The first time I saw Iain Matthews was in a small upstairs room in a pub in Brighton in the late 80’s. On the way up the stairs to that dingy room I met a man who claimed to have the most tenuous of connections to the singer. All I knew of Matthews was his work with Fairport Convention that spanned 2.5 albums and Woodstock by Matthews Southern Comfort.
On entry into the venue I was a little dismayed at the state of things. Spilled beer and empty crisp packets were the order of the day and a stage at one end with a brightly lit bar at the other. I picked my way to a table and sat down with my new friend. A pleasant man joined us for a few moment to say hi and shake hands. He then climbed onto the stage plugged a guitar in and along with another guitarist who to this day I have no memory of his name managed to hold the small audience in the palm of his hand. I have never been able to meet Iain again but if I did I would thank him for one of the concerts in my life that actually changed the way I listen to music.
The problem with recognizing Iain Matthews is that he may very well be the Dorian Grey of music, he then looked about the same as he did in 1967 on the back of the first Fairport Convention album, and the last time I saw him in 2007 he looked about the same still.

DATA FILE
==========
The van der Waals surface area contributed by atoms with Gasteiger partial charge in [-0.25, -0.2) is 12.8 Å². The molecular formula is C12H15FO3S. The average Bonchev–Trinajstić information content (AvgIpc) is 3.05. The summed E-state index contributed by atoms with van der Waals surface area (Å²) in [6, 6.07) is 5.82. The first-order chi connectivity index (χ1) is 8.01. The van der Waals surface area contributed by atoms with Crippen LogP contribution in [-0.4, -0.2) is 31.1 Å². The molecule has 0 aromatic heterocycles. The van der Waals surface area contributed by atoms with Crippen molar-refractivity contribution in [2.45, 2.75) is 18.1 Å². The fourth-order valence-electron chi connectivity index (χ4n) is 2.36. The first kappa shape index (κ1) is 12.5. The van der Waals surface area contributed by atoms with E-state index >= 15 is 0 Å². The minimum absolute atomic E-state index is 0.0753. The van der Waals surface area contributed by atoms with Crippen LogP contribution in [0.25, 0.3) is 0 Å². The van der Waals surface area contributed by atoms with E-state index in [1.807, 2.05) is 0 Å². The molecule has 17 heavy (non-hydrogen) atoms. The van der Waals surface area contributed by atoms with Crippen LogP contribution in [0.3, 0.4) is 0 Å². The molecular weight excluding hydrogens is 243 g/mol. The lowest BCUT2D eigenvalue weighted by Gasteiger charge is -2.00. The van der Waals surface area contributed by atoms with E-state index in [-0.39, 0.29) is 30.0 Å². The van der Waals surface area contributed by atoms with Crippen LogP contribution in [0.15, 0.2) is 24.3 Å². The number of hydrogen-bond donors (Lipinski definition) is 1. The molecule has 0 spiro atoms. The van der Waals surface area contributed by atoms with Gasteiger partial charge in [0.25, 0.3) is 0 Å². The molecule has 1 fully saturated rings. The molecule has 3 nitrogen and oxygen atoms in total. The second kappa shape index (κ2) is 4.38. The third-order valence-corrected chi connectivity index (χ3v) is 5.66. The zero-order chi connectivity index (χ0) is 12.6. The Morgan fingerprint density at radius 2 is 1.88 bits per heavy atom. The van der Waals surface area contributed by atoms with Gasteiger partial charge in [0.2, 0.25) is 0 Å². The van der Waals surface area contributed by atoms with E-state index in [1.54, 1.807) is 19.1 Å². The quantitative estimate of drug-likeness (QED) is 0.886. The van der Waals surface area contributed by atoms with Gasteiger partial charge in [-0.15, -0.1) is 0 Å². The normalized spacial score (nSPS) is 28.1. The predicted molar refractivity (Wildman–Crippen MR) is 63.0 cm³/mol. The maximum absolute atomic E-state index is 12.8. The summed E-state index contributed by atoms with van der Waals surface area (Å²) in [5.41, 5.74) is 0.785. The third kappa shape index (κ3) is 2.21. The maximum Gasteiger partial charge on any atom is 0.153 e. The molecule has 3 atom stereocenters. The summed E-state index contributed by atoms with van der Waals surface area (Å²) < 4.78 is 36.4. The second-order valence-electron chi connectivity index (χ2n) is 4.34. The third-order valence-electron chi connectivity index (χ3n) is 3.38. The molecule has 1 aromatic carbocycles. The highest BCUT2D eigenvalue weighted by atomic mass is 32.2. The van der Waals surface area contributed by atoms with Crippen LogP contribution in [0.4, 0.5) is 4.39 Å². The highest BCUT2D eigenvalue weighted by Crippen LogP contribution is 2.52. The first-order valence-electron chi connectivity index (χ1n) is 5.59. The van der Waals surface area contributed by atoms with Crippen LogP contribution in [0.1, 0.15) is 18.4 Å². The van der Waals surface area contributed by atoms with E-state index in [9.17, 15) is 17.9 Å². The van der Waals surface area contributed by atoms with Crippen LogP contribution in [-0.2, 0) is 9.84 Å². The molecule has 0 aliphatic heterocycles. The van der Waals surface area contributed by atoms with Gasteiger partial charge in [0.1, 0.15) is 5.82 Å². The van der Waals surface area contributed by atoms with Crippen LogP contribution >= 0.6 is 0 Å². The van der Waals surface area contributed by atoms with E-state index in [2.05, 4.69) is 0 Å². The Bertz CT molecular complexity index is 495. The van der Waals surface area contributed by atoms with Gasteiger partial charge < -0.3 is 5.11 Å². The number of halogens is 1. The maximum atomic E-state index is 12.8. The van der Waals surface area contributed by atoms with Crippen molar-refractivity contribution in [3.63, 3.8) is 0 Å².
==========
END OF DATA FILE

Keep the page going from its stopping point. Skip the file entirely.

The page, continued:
What I heard that night went on to direct most of my listening for a good while after. That night I discovered John Prine, Jesse Winchester and Townes Van Zandt, as well as rehearing many others such as Peter Gabriel, John Martyn and Richard Thompson. It was a concert of favorites and unknowns played with integrity and passion by one of the great lost voices of English music. He is also a damn fine songwriter in his own stead.
After the show the next day I bought a used cassette copy of If You Saw Thro’ My Eyes. It is one of those albums that could be considered perfect in many ways. It is strangely American album for being recorded by an Englishman. From the first notes of Desert Inn to the closing heartfelt prayerful notes of the title track there is nothing out of place on this album. Richard Thompson is heard throughout on guitar and Sandy Denny duets and plays piano on the soulful final track. It may be the best album that has been recorded by an ex-Fairporter as a whole album. and yes I include Richard Thompson and Sandy Denny in that statement.
Yes Iain Matthews went on to record many other fine albums and even though he tried to retire continues to release beautiful albums to this day but he has never again reached the pinnacle of this first solo album.
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